Chasing the Missing Patients: The Impact of Screening Subsidies on the Demand for Health Treatment

Monday, June 13, 2016: 3:40 PM
G65 (Huntsman Hall)

Author(s): Rebecca Myerson; Lisandro Colantonio; Monika Safford

Discussant: Lenisa V Chang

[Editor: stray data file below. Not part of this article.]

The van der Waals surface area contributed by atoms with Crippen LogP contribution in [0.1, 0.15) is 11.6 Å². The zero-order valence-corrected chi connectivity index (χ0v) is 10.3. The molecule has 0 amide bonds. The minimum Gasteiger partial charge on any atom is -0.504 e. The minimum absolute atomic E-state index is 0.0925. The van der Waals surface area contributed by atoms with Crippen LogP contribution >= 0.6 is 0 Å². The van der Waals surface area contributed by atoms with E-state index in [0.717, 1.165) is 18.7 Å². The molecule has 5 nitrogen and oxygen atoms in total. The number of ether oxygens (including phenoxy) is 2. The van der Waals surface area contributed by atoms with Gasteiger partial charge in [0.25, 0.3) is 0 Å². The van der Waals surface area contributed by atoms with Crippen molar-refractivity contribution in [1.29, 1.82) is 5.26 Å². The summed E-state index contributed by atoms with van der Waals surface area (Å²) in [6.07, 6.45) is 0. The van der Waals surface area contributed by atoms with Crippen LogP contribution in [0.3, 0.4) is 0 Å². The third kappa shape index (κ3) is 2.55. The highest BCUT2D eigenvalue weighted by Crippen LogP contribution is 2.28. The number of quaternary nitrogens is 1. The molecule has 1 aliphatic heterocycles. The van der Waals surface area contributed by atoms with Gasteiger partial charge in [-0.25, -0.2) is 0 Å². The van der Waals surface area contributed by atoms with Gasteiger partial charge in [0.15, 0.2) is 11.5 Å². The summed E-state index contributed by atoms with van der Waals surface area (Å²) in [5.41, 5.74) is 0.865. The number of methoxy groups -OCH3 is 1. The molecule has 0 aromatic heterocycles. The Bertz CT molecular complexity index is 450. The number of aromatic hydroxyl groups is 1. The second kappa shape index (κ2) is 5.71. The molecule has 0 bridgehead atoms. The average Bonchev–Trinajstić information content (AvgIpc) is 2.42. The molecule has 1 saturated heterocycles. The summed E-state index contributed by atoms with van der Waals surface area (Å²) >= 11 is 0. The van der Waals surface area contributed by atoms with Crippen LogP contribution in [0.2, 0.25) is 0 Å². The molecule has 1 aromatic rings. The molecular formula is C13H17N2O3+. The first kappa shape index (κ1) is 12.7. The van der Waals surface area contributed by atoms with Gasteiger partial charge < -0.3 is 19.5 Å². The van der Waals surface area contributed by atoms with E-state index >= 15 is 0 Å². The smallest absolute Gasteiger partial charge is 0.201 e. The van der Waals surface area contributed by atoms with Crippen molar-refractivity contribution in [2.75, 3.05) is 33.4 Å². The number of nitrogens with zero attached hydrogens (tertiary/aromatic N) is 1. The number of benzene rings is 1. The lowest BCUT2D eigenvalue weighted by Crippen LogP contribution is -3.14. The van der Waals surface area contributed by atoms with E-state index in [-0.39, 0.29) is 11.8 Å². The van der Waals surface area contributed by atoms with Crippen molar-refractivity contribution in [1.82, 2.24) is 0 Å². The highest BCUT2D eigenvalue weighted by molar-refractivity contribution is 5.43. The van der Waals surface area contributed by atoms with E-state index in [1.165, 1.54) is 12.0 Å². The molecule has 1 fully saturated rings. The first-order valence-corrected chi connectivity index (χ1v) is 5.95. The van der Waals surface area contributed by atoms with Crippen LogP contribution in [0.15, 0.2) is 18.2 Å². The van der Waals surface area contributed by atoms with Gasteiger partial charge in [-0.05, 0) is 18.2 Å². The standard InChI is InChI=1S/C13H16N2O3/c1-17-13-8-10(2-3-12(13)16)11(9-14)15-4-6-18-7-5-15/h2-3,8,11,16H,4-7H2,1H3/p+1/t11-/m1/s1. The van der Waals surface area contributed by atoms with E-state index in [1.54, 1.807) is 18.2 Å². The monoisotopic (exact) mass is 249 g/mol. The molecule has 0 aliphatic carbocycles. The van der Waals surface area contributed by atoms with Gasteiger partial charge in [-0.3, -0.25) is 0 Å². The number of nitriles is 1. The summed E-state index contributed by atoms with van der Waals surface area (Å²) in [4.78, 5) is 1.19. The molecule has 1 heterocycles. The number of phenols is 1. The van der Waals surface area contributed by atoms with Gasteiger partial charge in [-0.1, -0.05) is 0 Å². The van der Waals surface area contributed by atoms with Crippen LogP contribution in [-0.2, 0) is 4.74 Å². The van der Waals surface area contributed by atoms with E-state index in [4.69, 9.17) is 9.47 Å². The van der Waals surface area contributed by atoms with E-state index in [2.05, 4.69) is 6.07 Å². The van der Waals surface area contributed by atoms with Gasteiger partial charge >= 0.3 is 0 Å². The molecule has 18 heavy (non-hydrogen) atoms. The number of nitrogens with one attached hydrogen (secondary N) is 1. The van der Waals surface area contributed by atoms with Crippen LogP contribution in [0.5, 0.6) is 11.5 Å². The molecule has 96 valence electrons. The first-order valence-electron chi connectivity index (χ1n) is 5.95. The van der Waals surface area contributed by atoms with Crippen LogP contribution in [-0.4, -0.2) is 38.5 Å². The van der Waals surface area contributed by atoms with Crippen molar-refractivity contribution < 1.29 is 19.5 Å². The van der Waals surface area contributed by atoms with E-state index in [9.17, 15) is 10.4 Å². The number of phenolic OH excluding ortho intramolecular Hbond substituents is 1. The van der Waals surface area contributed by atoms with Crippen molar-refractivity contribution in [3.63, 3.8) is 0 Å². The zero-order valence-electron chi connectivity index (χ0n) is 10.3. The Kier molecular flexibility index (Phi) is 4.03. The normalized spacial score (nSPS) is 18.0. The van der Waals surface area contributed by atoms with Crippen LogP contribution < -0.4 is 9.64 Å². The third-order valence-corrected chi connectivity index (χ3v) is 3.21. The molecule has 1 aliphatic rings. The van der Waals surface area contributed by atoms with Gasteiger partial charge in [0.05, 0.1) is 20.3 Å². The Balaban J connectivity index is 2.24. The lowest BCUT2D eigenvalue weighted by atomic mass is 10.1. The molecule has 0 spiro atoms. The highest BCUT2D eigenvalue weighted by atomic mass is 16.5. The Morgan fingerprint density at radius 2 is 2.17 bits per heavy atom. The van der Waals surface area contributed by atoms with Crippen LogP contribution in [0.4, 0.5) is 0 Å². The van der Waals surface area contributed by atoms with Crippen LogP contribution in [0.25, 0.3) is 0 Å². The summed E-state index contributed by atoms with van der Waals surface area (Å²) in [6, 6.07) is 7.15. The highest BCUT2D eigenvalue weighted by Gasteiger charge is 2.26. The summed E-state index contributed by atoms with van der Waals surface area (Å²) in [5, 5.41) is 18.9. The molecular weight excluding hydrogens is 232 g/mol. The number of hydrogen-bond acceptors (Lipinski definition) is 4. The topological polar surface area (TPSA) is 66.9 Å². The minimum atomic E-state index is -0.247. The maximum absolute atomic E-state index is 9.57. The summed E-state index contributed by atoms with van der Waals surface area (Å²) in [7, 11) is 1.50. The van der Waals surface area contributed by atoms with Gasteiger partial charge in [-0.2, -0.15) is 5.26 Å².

This paper provides evidence that the impact of reducing the price of screening on health treatment could be reduced by patients’ self-selection into screening. The Affordable Care Act requires health insurance plans to offer free screening for diabetes, high cholesterol, and hypertension to people at high risk, which should encourage additional patients to be screened. However, we hypothesize that patients who were not previously seeking routine screenings may also be less likely to seek medical care for newly detected conditions, thereby reducing the effect of the policy. To examine this issue, we study the behavior of people who receive low-cost screening to determine if screening motivates them to seek medical treatment. We analyze linked Medicare claims and biomarker data from REGARDS, an epidemiological study that paid older adults to be screened for diabetes, high cholesterol, and hypertension. The study recruited participants using nationwide random phone calls over 2003-2007. Exploiting the rolling recruitment into the study, we compare not-yet-screened participants to already-screened participants to show that screening increased semi-annual doctor visits for previously undiagnosed conditions by only 22 percentage points. Participants with a new diagnosis were less likely to take medications for or control their previously diagnosed conditions prior to REGARDS, implying that newly diagnosed conditions may also be less likely to be controlled. Finally, we find no evidence that participants with undiagnosed conditions switch to health plans with lower cost-sharing after screening, possibly indicating they did not anticipate spending much money on the new conditions. These findings are consistent with our hypothesis that patients whose chronic conditions were not detected prior to screening subsidies seek less medical treatment for their diagnosed conditions. In an economic model, we show that patients’ self-selection into screening based on their idiosyncratic costs of medical care could account for this pattern. We conclude that reducing the price of screening is not enough to engage many of patients with unmet health needs in needed medical care. The findings shed light on possible impacts of reducing patients' out-of-pocket cost of screening on population health and health insurance markets, and raise questions about how to engage patients with newly detected conditions.